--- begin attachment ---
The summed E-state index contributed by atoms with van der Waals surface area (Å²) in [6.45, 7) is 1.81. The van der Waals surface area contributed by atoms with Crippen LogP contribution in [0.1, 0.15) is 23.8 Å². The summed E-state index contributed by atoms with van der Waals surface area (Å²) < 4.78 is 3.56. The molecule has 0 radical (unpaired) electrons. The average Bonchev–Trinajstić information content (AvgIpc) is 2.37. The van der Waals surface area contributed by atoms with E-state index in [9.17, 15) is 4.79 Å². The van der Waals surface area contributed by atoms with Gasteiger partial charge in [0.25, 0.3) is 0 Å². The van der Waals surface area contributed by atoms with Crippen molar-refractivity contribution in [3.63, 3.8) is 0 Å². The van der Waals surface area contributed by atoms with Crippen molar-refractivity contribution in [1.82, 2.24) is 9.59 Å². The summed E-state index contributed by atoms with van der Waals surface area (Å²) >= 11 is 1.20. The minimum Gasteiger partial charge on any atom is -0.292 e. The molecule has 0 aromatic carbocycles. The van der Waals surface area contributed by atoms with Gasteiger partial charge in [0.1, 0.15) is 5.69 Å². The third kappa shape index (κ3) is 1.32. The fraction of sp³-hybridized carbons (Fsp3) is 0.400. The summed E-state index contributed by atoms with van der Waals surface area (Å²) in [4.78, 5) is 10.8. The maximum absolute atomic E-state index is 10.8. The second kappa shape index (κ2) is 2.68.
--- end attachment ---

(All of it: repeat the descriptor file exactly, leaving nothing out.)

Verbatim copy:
The summed E-state index contributed by atoms with van der Waals surface area (Å²) in [6.45, 7) is 1.81. The van der Waals surface area contributed by atoms with Crippen LogP contribution in [0.1, 0.15) is 23.8 Å². The summed E-state index contributed by atoms with van der Waals surface area (Å²) < 4.78 is 3.56. The molecule has 0 radical (unpaired) electrons. The average Bonchev–Trinajstić information content (AvgIpc) is 2.37. The van der Waals surface area contributed by atoms with E-state index in [9.17, 15) is 4.79 Å². The van der Waals surface area contributed by atoms with Gasteiger partial charge in [0.25, 0.3) is 0 Å². The van der Waals surface area contributed by atoms with Crippen molar-refractivity contribution in [3.63, 3.8) is 0 Å². The van der Waals surface area contributed by atoms with Crippen molar-refractivity contribution in [1.82, 2.24) is 9.59 Å². The summed E-state index contributed by atoms with van der Waals surface area (Å²) >= 11 is 1.20. The minimum Gasteiger partial charge on any atom is -0.292 e. The molecule has 0 aromatic carbocycles. The van der Waals surface area contributed by atoms with Gasteiger partial charge in [0.1, 0.15) is 5.69 Å². The third kappa shape index (κ3) is 1.32. The fraction of sp³-hybridized carbons (Fsp3) is 0.400. The summed E-state index contributed by atoms with van der Waals surface area (Å²) in [4.78, 5) is 10.8. The maximum absolute atomic E-state index is 10.8. The second kappa shape index (κ2) is 2.68.